Preserving trees during Port Hope Area Initiative (PHAI) activities remain a top priority. CNL consults with qualified arborists to consider methods of remediation around trees and works closely with property owners to determine the feasibility of leaving trees in place while cleaning up historic low-level radioactive waste on the property. One protective technique that has been in use is “root pruning” – the process of carefully cutting the roots within the drip line of an established tree. The drip line is the distance the branches reach out from the trunk of the tree above the ground
“CNL contractors trim roots prior to mechanical excavation near a tree because root damage from digging can cause harm to a tree and may affect its structural stability,” said Don Lawrence, project lead for PHAI field work. “We protect as many trees as possible.” Root pruning is recommended whenever there will be excavation within the drip line of a tree to minimize damage to a tree’s root system. A tree risk assessment is performed prior to cutting any roots.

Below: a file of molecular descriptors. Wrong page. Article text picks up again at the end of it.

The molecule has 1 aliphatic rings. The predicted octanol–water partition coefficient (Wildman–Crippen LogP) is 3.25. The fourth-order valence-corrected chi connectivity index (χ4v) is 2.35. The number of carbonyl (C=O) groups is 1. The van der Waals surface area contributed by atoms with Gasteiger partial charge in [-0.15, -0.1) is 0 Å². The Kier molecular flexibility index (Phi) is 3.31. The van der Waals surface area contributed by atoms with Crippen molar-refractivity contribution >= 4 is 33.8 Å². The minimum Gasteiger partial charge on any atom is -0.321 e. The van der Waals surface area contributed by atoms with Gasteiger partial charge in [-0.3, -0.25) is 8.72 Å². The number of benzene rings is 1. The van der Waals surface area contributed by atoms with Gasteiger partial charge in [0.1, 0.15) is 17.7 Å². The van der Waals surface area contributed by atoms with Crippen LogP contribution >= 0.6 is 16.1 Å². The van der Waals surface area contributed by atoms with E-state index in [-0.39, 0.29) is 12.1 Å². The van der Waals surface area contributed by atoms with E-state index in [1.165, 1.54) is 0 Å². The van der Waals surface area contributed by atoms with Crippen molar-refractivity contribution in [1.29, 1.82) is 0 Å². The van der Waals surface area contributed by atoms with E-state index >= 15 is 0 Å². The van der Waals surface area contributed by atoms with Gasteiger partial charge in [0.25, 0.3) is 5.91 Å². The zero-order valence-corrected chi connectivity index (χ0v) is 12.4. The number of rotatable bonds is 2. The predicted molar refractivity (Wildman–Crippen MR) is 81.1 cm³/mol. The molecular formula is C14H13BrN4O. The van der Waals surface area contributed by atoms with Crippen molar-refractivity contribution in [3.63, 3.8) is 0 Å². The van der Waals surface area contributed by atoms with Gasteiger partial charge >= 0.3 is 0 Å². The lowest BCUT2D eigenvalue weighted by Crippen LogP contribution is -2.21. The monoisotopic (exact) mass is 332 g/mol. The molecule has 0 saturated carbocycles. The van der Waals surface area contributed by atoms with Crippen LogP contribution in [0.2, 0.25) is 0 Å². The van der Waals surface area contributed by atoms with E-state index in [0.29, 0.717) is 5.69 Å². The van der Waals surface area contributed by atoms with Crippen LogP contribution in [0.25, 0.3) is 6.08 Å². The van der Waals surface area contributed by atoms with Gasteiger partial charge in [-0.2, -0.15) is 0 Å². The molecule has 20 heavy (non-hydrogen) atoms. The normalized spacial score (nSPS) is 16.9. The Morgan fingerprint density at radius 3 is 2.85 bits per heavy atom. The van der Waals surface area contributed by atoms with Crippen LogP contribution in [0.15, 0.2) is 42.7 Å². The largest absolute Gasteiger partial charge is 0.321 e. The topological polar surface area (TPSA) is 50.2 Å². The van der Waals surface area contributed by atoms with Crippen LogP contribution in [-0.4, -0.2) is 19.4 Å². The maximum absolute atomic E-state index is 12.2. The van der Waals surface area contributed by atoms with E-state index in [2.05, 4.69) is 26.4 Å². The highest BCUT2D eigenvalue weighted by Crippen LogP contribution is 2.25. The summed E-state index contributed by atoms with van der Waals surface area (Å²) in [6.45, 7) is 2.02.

Root pruning does not damage the tree or shrub, though it will stress the plant which encourages the growth of new feeder roots. Small feeder roots bring in food and nutrients to the tree and are likely to be found growing off the main roots at some distance from the actual tree. By pruning the roots it activates a repair response, bringing in additional nutrients for the tree which will protect the overall root base as it’s impacted by digging or other soil work in the area.
As PHAI work continues, CNL remains focused on protecting the environment and specifically Port Hope’s tree canopy, while completing cleanup work in collaboration with property owners and the municipality. Successful completion of the project will ensure a positive environmental impact for future generations.